Halloween with Diabetes Doesn’t Have to Be Scary!

How do you “survive” a holiday that seems to revolve around candy and other sugary treats? I’ve had Type 1 Diabetes for 8 years, so I’ve had some experience dealing with the holidays. My first Halloween with diabetes was a complete disaster! I tried to restrict myself from eating ANY candy, and I ended up going overboard and eating way too much and then had to deal with the resulting high blood sugar.

I came up with a few tips based on my own experiences that might help you enjoy Halloween while still being healthy and managing your diabetes.

  1. I try to make sure that I give away all my candy by the end of the night, so I’m not tempted by any leftovers.
  2. Another trick that helps beat candy temptation is to stock up on treats that you dislike. If your candy bowl is filled with things you don’t enjoy, you are less likely to be reaching in throughout the night and overindulging.
  3. If you can, go trick-or-treating with your kids or grand kids.  Walking is great exercise and it can help control blood sugars after indulging in Halloween treats.
  4. Check out this list of carb counts for various Halloween candy. Limit yourself to a candy choice that fits in your meal plan and pay attention to the serving size! Decide what candy choice fits in your plan and enjoy it guilt-free. Having diabetes doesn’t mean you can’t eat ANY candy, it just means you have to plan for it and eat it in moderation.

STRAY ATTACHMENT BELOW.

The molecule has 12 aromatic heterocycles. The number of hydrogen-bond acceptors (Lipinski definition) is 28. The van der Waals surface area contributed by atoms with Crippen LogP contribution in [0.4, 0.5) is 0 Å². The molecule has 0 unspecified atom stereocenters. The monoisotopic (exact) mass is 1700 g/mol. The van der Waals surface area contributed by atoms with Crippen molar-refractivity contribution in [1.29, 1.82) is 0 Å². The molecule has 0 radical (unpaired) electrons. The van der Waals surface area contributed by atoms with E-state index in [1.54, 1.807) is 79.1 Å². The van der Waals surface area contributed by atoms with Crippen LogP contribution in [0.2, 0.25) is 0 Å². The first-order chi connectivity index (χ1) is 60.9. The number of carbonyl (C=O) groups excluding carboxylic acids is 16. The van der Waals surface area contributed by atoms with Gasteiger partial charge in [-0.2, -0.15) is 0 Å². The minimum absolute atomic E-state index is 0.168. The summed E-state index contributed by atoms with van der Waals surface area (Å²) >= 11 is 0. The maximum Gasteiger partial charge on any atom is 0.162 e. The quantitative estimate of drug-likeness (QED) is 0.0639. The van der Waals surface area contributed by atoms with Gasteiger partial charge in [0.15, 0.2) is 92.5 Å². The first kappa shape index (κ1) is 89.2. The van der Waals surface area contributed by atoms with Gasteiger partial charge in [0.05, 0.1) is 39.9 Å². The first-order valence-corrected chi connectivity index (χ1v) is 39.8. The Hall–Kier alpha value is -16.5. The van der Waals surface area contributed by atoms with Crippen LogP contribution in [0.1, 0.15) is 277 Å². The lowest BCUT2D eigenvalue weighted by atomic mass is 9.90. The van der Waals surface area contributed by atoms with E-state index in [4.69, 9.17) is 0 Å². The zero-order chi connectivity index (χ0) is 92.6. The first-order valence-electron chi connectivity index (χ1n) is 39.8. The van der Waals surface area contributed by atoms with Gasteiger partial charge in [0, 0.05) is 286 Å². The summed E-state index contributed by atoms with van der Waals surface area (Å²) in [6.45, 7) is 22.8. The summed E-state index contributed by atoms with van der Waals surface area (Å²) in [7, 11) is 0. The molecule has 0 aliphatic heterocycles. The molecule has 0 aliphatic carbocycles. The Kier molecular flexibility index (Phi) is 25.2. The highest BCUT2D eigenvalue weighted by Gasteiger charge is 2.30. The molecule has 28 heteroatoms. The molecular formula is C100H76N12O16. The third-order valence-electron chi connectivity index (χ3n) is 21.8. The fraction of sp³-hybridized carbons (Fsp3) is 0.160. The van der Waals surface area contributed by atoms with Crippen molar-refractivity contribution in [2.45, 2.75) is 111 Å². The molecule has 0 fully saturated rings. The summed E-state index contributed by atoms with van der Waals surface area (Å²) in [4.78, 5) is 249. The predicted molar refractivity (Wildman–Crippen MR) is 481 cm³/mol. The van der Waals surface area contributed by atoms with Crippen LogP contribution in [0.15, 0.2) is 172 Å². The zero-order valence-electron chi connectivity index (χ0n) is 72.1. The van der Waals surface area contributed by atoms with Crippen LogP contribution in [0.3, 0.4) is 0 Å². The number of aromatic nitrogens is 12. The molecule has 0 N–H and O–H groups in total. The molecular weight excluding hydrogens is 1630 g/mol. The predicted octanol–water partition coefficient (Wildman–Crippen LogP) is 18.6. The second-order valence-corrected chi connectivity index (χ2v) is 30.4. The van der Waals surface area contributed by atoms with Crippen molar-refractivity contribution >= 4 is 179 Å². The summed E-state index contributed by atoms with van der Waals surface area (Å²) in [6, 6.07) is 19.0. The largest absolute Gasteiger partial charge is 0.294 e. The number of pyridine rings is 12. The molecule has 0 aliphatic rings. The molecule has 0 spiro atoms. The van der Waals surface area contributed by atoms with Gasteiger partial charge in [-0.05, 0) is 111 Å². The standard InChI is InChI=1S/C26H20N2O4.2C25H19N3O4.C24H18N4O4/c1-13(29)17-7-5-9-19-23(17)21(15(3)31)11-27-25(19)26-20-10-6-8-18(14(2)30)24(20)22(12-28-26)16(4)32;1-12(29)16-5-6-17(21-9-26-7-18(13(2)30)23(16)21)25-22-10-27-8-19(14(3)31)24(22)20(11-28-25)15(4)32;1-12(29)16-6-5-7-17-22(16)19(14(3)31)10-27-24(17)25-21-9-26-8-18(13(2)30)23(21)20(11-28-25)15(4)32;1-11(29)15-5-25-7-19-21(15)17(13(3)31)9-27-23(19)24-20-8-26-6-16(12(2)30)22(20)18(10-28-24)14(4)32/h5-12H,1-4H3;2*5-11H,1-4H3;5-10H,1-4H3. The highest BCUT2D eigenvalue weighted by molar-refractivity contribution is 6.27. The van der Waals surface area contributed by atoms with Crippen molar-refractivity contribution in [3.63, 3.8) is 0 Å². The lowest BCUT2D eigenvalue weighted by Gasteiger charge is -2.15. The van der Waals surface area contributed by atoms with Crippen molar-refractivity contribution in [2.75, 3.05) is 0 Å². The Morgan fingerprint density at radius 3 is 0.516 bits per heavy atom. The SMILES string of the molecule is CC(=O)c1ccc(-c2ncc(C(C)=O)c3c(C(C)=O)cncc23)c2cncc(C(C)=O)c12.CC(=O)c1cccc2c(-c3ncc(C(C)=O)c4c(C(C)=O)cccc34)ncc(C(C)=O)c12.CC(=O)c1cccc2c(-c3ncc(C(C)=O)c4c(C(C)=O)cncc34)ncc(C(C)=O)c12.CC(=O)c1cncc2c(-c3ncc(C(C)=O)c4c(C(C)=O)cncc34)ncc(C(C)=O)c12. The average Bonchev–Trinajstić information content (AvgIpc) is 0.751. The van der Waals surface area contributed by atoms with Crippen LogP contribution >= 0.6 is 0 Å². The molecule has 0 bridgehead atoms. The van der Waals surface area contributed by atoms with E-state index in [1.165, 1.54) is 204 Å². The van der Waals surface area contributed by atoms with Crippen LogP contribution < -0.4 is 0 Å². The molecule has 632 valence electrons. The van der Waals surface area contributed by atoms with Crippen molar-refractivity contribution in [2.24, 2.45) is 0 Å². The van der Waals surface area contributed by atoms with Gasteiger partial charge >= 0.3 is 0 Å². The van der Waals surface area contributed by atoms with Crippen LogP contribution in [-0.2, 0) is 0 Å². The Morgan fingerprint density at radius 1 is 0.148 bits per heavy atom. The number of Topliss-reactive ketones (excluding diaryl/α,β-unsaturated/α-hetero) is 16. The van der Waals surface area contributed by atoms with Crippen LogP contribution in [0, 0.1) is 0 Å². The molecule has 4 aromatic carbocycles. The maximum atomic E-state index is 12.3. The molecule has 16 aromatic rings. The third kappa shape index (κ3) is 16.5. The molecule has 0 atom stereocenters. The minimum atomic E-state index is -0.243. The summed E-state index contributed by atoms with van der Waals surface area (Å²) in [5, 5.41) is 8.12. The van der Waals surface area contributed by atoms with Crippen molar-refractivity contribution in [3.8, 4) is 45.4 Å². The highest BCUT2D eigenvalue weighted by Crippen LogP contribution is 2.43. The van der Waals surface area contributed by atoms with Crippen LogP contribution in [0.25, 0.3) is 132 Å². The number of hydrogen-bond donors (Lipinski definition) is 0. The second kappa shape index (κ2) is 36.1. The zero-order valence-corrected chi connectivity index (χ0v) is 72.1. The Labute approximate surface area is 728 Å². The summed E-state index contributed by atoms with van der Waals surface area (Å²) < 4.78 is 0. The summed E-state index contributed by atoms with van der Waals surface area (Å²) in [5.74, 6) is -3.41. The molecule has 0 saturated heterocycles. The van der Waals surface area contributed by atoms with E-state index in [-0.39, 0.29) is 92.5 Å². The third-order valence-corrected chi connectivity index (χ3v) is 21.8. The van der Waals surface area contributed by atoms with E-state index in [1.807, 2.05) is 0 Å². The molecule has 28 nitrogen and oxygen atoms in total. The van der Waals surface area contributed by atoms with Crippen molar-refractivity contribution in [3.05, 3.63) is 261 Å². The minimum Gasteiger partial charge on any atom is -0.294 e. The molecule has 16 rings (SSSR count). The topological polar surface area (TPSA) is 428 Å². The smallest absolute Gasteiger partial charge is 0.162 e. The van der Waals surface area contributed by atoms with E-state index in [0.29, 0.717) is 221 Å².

5. Don’t get caught up in the sugar-free candy hype. The majority of the sugar-free candy options out there still have carbs in them, so they raise your blood sugar just like regular candy. I’d rather enjoy a small piece of “real” candy that tastes good instead of a larger piece of sugar-free candy that may not have the same great taste.

Halloween only comes once a year, so enjoy it! Holidays aren’t an excuse to take a break from diabetes care, but you should still be able to enjoy them. It’s important to pay attention to the amount of carbs that you’re eating and stick to what your meal plan allows for. If you do overindulge, don’t beat yourself up! Diabetes is a disease that requires attention 24 hours a day, 7 days a week, 365 days a year. We’re all entitled to make mistakes from time to time; the important thing is to learn from those mistakes and make the necessary adjustments in the future.

Happy Halloween & Go Cardinals!!

By Kait Roarty, psychology and sociology student, diabetes education intern

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